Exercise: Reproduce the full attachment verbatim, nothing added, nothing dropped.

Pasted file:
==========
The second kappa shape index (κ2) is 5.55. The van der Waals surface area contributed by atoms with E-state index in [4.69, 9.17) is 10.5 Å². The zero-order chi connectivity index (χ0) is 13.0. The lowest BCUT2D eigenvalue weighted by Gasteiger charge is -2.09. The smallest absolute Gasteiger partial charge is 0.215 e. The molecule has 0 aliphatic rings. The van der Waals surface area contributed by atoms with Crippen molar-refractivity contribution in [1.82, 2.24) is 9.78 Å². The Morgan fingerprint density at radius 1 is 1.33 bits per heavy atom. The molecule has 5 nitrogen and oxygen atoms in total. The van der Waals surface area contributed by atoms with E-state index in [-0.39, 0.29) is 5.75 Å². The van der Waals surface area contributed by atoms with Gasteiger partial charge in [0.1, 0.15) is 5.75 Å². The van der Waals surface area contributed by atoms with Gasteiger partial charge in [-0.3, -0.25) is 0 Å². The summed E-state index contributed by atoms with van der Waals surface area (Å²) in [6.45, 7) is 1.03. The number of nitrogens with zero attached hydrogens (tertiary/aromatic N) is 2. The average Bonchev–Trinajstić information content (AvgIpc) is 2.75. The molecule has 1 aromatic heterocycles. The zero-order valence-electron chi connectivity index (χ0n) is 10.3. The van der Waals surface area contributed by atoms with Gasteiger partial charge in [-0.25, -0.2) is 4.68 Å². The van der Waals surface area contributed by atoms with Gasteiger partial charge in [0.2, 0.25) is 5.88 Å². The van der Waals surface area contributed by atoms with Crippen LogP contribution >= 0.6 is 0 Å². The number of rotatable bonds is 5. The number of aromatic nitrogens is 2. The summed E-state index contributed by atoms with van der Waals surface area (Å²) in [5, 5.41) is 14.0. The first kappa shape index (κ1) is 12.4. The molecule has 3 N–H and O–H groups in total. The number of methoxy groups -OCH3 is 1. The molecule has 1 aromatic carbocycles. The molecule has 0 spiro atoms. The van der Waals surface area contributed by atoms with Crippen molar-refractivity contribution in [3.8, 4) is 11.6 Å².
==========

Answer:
The second kappa shape index (κ2) is 5.55. The van der Waals surface area contributed by atoms with E-state index in [4.69, 9.17) is 10.5 Å². The zero-order chi connectivity index (χ0) is 13.0. The lowest BCUT2D eigenvalue weighted by Gasteiger charge is -2.09. The smallest absolute Gasteiger partial charge is 0.215 e. The molecule has 0 aliphatic rings. The van der Waals surface area contributed by atoms with Crippen molar-refractivity contribution in [1.82, 2.24) is 9.78 Å². The Morgan fingerprint density at radius 1 is 1.33 bits per heavy atom. The molecule has 5 nitrogen and oxygen atoms in total. The van der Waals surface area contributed by atoms with E-state index in [-0.39, 0.29) is 5.75 Å². The van der Waals surface area contributed by atoms with Gasteiger partial charge in [0.1, 0.15) is 5.75 Å². The van der Waals surface area contributed by atoms with Gasteiger partial charge in [-0.3, -0.25) is 0 Å². The summed E-state index contributed by atoms with van der Waals surface area (Å²) in [6.45, 7) is 1.03. The number of nitrogens with zero attached hydrogens (tertiary/aromatic N) is 2. The average Bonchev–Trinajstić information content (AvgIpc) is 2.75. The molecule has 1 aromatic heterocycles. The zero-order valence-electron chi connectivity index (χ0n) is 10.3. The van der Waals surface area contributed by atoms with Gasteiger partial charge in [-0.25, -0.2) is 4.68 Å². The van der Waals surface area contributed by atoms with Gasteiger partial charge in [0.2, 0.25) is 5.88 Å². The van der Waals surface area contributed by atoms with Crippen LogP contribution >= 0.6 is 0 Å². The number of rotatable bonds is 5. The number of aromatic nitrogens is 2. The summed E-state index contributed by atoms with van der Waals surface area (Å²) in [5, 5.41) is 14.0. The first kappa shape index (κ1) is 12.4. The molecule has 3 N–H and O–H groups in total. The number of methoxy groups -OCH3 is 1. The molecule has 1 aromatic carbocycles. The molecule has 0 spiro atoms. The van der Waals surface area contributed by atoms with Crippen molar-refractivity contribution in [3.8, 4) is 11.6 Å².